For a band credited with influencing the likes of Slayer, Metallica, and Anthrax, Anvil found absolutely no commercial success in their heyday. There are a number of likely reasons: poor management, bad business deals, being from Canada (not known for its heavy metal market), and dumb luck. Motörhead front man Lemmy Kilmister says they were just never in the right place at the right time. Shortly after Anvil released its landmark Metal on Metal, it was eclipsed in ferocity by the aforementioned bands and the thrash underground in general. Metal fans likely don't think it's metal for a guitarist to play solos with a dildo, as Lips was want to do. At the same time, mainstream metal success eluded them as Bon Jovi, Whitesnake, and other hair bands topped the chart.

The comparisons between the real-life Anvil and the fictional Spinal Tap are apparent to anyone familiar with either: eccentric, goofy rockers living in their own world, playing in front of tiny crowds as one thing after another goes wrong. There's even an amp that goes to 11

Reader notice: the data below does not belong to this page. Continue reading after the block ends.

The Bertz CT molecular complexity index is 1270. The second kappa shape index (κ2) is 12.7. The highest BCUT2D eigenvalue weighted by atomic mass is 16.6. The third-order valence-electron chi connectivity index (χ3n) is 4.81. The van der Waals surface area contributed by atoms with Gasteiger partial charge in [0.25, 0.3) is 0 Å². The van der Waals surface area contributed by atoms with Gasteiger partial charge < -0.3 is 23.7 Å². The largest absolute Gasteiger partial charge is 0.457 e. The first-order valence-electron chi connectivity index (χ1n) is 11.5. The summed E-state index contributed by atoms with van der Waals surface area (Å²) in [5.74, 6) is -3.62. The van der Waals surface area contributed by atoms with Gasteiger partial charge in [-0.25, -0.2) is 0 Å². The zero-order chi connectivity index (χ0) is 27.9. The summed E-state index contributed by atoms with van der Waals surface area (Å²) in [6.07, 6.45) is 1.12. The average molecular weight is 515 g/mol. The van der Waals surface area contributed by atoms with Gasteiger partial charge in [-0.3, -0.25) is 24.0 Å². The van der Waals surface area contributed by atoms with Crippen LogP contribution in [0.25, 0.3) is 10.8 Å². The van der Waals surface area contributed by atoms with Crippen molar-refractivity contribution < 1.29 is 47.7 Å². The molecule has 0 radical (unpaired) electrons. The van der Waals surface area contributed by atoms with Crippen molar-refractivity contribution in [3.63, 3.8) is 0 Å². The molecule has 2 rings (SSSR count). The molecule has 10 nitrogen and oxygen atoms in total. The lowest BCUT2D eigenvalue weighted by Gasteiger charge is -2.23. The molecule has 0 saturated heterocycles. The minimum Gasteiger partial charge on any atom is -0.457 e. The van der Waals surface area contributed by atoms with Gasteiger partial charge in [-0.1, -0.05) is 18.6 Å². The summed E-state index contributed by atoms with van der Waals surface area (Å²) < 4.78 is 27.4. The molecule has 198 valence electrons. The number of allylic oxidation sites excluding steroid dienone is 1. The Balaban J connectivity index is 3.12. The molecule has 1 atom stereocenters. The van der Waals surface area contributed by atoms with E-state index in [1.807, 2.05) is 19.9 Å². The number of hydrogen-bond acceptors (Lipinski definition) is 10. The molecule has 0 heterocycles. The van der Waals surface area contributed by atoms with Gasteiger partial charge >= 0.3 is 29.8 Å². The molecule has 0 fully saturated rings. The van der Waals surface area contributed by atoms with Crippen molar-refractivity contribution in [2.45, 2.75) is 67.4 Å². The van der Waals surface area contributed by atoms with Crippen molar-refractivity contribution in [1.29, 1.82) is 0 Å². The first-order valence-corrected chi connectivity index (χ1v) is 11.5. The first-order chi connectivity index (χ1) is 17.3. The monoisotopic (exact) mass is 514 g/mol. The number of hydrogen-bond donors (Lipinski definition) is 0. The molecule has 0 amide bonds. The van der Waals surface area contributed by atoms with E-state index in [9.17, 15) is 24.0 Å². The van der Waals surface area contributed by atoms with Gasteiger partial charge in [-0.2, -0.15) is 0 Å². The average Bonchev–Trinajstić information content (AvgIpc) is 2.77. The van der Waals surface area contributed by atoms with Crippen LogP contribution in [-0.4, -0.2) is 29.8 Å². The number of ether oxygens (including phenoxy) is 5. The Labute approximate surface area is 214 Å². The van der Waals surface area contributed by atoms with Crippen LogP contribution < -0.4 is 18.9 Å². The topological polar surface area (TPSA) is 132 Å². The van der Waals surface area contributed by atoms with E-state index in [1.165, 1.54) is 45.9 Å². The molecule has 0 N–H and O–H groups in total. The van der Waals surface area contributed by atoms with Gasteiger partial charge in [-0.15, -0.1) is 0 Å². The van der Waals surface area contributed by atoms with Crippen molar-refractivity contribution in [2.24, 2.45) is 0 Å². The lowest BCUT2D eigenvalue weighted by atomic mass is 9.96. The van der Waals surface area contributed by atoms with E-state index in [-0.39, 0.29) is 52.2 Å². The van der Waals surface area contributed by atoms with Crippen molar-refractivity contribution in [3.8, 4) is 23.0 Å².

But I kept being reminded of someone else: Ed Wood. I'm not saying Lips is as bad a musician as the Plan 9 From Outer Space director was a filmmaker, but for anyone familiar with the Tim Burton-directed biopic Ed Wood, they would recognize a similar enthusiasm and joy for their craft. Wood never seemed to realize he made bad movies; he just seemed happy to be able to make them. Similarly, Lips, despite never achieving stardom, seems just joyful to be able to play and write music, regardless of how well it's received. With every setback, he finds the positive spin and the drive to keep moving forward.

Lips and Robb go a long way to endearing the movie. The movie would be painfully funny if it was fiction and unbearably depressing if they weren't such good friends and bright spirits. They've been rocking together since they were teenagers, and in their 50s, they still are. Yes, there are fights, arguments, and moments of despair, but clearly, they enjoy the fact they get to do what they loves.

The movie doesn't shy away from the impact on their families. Their spouses are saintly in their patience and support, and Lips's sister gives them a hefty loan to complete their new album. Whether you become a star or not, rock n roll has a price.

This is about a heavy metal band, but I would say it appeals to non-fans. Sure they can get your head banging, but Lips and Robb can also make you laugh, cry, and cheer.